A music documentary that doesn’t play like a pop culture history piece, a kind of glorified news reel, is actually more difficult than one might think. There are tons of music documentaries which coast on the interesting aspects of their subject’s lives, while spending little time to add anything original to the telling of that story. This Is Gwar does something far more difficult than it seems because its subject, Gwar, is not just a band, but a cultural phenomena.

Director Scott Barber is trying to tell the story of a group of creative weirdos looking for an outlet for their monster movie-fueled imaginations, and form a band less as a touring project and more as performance art group. Telling that story within the familiar structure of a music documentary is no easy feat. In the case of Gwar, though, the filmmaker is dealing with a very familiar subject, one with a ton of notoriety, about which most people know very little in the way of substantive details. What is more, this phenomenon, Gwar, featured many individuals adding their own stories and creativity over time, and while this is a story of triumph and longevity, it is also one of loss, frustration, manipulation, and even tragedy. This Is Gwar doesn’t have one interesting story to tell, but many, and somehow it manages to translate a complicated and distinct history into a compelling, and emotional narrative. The film is not a nostalgia piece, but a real document not only to Gwar themselves, but to the struggle for creative folks to work together and persevere in the face of a culture, ego, and finances.

Like many Americans, I heard about Gwar long before I knew much about either metal or punk, thanks to their infiltrating into pop-culture and the culture wars of the ’90s. I had a vague idea of who and what they were just as they appeared on Beavis and Butthead, a move that catapulted them even further into the public eye. However, despite knowing who they were and what basically they did, I wasn’t hugely familiar with the band until they played This Is Hardcore Fest in 2013. I didn’t get to meet anyone in the band more than briefly at that festival, though backstage, just before they went on, I was playfully pretend-assaulted by Oderus Urungus and then got a picture with Beefcake The Mighty, also pretending to assault me. It was awesome. I knew about the intensity of their performance, the theatrics of it, and that its origins were in the hardcore punk scene, but I was ignorant of the true family of creatives who came together to make this vision a reality.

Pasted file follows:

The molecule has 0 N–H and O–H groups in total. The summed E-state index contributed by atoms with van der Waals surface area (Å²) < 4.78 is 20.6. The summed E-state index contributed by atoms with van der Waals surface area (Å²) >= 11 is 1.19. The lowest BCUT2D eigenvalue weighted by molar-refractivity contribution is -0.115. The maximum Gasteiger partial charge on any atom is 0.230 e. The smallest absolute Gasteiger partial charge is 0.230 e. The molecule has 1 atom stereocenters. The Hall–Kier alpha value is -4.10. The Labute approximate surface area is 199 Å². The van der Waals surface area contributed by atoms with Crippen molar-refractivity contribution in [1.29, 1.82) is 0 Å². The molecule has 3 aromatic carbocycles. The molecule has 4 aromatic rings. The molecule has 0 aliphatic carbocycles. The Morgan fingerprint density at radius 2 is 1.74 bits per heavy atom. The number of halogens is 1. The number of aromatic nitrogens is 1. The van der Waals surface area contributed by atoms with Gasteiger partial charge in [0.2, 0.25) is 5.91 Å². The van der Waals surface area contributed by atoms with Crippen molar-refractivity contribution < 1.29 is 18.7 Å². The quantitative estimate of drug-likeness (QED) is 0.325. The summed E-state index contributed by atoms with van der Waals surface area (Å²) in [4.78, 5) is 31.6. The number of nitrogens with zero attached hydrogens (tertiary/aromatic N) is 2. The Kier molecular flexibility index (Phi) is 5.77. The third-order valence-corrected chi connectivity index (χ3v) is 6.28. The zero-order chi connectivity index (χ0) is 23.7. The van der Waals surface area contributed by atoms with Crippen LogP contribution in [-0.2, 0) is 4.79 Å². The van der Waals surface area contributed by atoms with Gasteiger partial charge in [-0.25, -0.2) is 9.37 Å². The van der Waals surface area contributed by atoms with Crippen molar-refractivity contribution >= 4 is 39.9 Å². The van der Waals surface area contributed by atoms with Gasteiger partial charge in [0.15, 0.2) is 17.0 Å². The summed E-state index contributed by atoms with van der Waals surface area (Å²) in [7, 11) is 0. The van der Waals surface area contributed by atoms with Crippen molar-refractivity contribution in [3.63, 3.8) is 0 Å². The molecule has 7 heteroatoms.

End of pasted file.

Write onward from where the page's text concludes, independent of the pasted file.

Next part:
When This Is Gwar reveals that the origins of the band were a group of squatter artists, obsessed with B movies, trying to make their own film, it was as if everything I had gleaned from a distance about the collective made sense. The film starts with their murky beginnings and then leads the viewer through their surprisingly complicated history, line up changes after line up change, chaos between various founding members of the group, and even changes to the very sound and substance of the band. Though this history is complicated and thick with details, the film never lost me who, while familiar with the band slightly, was entirely ignorant to these details. The interviews are immediately detailed filled and interesting, there is an impressive amount of footage from those early days, and the people sharing are not afraid to immediately be truthful about the best and the worst of their experiences.